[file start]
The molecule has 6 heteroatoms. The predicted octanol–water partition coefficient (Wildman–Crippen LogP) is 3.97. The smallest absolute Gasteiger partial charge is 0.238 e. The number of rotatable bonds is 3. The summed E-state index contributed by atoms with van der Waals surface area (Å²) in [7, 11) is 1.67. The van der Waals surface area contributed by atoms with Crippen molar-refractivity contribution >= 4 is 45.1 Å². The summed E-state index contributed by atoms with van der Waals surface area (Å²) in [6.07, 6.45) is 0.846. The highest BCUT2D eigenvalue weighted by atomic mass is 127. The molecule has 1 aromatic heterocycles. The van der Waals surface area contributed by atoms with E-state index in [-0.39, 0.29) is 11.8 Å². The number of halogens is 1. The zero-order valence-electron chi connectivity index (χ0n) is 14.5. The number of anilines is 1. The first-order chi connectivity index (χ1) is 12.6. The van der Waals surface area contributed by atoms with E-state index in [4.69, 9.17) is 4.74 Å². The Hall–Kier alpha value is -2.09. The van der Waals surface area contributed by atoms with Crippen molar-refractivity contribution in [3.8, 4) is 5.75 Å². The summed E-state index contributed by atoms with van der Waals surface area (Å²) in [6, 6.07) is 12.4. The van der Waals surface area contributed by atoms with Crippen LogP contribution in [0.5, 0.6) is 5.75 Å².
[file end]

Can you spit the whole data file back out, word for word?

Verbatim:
The molecule has 6 heteroatoms. The predicted octanol–water partition coefficient (Wildman–Crippen LogP) is 3.97. The smallest absolute Gasteiger partial charge is 0.238 e. The number of rotatable bonds is 3. The summed E-state index contributed by atoms with van der Waals surface area (Å²) in [7, 11) is 1.67. The van der Waals surface area contributed by atoms with Crippen molar-refractivity contribution >= 4 is 45.1 Å². The summed E-state index contributed by atoms with van der Waals surface area (Å²) in [6.07, 6.45) is 0.846. The highest BCUT2D eigenvalue weighted by atomic mass is 127. The molecule has 1 aromatic heterocycles. The van der Waals surface area contributed by atoms with E-state index in [-0.39, 0.29) is 11.8 Å². The number of halogens is 1. The zero-order valence-electron chi connectivity index (χ0n) is 14.5. The number of anilines is 1. The first-order chi connectivity index (χ1) is 12.6. The van der Waals surface area contributed by atoms with E-state index in [4.69, 9.17) is 4.74 Å². The Hall–Kier alpha value is -2.09. The van der Waals surface area contributed by atoms with Crippen molar-refractivity contribution in [3.8, 4) is 5.75 Å². The summed E-state index contributed by atoms with van der Waals surface area (Å²) in [6, 6.07) is 12.4. The van der Waals surface area contributed by atoms with Crippen LogP contribution in [0.5, 0.6) is 5.75 Å².